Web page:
Sustainability is an important part of our program–sustainability for the environment and for our bodies. So, of course, we want to grow as much of our own food as possible.
Our garden is 100% organic, using only natural insect repellents and fertilizers. The lemon grass planted around the edges helps keep bugs away and makes a delicious tea.
Before New Life, our farm was mono-cropped until the soil was depleted, so we’re rebuilding it. We compost fruit and vegetable scraps, leaves, straw, chicken poop and rice husks. We grow and add the microorganisms so the pile decomposes quickly.
A team of 6 to 10 volunteers the ever-expanding garden–weeding, watering, transplanting, mulching and enriching soil with compost.
Our kitchen team picks whatever is ripe. At the moment, we’re harvesting an abundance of green leafy lettuce for great salads. Last night, we used big bowls full in our Vietnamese wraps. We also have plenty of green onions for stir-fries. And we’re enjoying steamed red and purple sweet potatoes and carrots.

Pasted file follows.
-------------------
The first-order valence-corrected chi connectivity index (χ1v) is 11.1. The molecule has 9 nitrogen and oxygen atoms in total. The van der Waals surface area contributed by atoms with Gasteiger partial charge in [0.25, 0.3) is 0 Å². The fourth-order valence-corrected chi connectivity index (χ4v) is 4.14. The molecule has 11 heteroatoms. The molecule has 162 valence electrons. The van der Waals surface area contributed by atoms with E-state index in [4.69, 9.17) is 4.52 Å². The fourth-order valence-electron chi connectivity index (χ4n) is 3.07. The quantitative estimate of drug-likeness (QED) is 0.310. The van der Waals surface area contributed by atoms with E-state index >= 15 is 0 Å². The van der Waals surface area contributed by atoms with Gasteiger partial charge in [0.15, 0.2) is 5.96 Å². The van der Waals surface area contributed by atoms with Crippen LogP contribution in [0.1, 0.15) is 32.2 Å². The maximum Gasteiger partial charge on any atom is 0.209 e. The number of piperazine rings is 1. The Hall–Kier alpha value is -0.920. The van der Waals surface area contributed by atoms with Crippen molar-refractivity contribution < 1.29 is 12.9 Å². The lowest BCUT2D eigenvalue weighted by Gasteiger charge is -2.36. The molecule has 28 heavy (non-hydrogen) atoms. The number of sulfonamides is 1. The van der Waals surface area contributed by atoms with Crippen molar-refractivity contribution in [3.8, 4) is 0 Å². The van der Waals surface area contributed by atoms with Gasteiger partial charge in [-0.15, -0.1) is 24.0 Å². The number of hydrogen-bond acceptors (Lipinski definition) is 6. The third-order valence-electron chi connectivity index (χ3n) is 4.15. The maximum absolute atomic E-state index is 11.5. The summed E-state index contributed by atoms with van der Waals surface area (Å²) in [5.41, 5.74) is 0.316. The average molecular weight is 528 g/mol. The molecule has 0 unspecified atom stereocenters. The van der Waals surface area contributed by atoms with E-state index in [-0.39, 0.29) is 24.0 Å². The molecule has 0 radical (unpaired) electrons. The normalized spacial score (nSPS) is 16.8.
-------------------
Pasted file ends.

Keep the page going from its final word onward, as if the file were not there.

Our tomatoes are starting to turn. Before long, we’ll harvest long, thin Japanese eggplants as well as the small round ones for curries. Thai basil is growing quickly and long beans vines are beginning to climb. Garlic is taking its on sweet time.
We’ve transplanted banana trees among our hot pepper trees to provide shade and add water to the soil. We have cucumbers, green pumpkins, and kale in the ground and young papaya plants around the garden’s perimeter.
If you’d like to learn more about sustainable vegetable gardening, join us a volunteer. The work itself is life sustaining.